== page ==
There were only a few people left on earth who still communicated by letter and his wife was one. Instinctively, he knew for whom the letter was intended and what it would likely say.

“Come on, now, what are you writing? I have a right to know, don’t I?”

He continued to wheedle the unrelenting writer for confirmation of what he suspected, perhaps in hopes of stopping her or changing the contents of the letter. Surely, he had done enough to make up for whatever wrong she had imagined. He pulled his body the rest of the way up from his resting spot on the couch and felt his heart pounding.

Of course he was nervous; he had a lot riding on this exchange of information. Yet still, the pencil continued to scrawl out letters and words without stopping.

He glanced towards the corner at the tiny tree with twinkling lights and lumpy presents at its base. Its cheery glow reminded him of the reason for the season, the joy of giving, and then of the thing that he never forgot, the bribe.

In a few days, he would make a batch of his famous cookies. From the baker’s dozen, he would pick the most perfect cookie, with chocolate chips evenly spaced and plentiful, not too chewy or crunchy and leave it out on a plate with a cup of milk. Perhaps this year, he would leave out a few more cookies and a bigger glass of milk.

A greater investment should yield a greater return, he reasoned. That is, unless that letter gets to him first. He began to worry again.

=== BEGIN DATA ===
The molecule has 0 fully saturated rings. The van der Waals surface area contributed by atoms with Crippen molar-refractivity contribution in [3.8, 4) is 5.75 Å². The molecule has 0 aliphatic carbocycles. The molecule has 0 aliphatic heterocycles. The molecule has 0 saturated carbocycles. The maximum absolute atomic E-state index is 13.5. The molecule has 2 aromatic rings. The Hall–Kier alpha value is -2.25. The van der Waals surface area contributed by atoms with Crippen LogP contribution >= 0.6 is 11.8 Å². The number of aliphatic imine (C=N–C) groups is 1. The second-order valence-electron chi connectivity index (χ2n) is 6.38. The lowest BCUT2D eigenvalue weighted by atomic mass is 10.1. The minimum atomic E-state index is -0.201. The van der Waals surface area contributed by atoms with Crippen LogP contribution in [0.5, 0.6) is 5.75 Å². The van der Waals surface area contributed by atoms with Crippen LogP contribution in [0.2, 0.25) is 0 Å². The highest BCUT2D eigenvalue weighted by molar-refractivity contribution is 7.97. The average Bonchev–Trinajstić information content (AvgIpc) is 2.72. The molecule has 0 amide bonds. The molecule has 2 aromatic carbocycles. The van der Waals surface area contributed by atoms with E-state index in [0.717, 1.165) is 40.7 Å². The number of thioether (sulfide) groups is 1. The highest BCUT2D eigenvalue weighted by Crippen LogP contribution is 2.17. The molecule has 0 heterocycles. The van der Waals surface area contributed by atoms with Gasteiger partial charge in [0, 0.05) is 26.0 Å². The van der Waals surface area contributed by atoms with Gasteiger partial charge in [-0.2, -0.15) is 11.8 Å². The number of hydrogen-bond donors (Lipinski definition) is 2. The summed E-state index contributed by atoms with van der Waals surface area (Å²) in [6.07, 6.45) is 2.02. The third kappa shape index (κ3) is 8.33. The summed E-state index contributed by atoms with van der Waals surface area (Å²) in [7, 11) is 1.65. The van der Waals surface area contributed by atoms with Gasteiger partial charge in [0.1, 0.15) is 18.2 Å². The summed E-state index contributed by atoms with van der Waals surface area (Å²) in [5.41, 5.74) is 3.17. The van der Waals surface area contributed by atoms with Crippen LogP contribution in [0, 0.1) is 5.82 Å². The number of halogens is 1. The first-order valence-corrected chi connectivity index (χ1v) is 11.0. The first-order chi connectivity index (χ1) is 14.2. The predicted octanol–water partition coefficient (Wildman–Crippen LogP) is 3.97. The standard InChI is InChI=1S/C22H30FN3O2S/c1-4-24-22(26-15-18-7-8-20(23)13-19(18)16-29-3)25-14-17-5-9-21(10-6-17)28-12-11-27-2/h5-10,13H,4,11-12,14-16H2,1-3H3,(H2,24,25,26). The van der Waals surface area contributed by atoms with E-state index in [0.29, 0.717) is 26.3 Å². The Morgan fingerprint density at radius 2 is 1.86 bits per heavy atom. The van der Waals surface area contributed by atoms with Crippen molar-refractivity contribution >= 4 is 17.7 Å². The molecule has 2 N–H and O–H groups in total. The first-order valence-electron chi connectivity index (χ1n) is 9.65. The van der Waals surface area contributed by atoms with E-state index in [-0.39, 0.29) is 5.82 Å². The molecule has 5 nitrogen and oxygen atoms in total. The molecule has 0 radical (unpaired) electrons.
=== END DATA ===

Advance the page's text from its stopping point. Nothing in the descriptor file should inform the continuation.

“You promised you wouldn’t write,” he said.

The scratching suddenly stopped and the writer looked up. Her pencil remained suspended in midair, filled with endless graphite potential. She pushed a pair of heavy glasses higher on the bridge of her nose and prepared to speak.

“He has to know,” she said. As though he doesn’t already, she snickered. He knows everything, including who is naughty and nice.

She stared out the window as white flakes of snow fell from the grey sky and as paper flakes hung from the ceiling, only thinking of what to write next.

Clearly

The only empty spot in the parking lot was at the far end, underneath of a shaggy scrub tree, from which juicy berries dropped. It was here that Laura was forced to reluctantly park, aware of the certain purple splatters to greet her at the end of the work day. Trudging inside, she dropped her lunch off in the break room fridge. It was filled to the point of bursting with brown paper bags, soda pops, and colorful mesh bags filled with leftovers and sandwiches. Clearly, it was a Wednesday, the only day that the entire office staff was required to come into the office.

Suddenly, there were so many unfamiliar faces with mouths that wanted to talk. The mouths of these unfamiliar faces talked about the week, their work, family, friends and events. They knew about her family and even asked about her dog. She saw the expectation in their faces continually replaced with disappointment. Over what, she couldn’t be certain.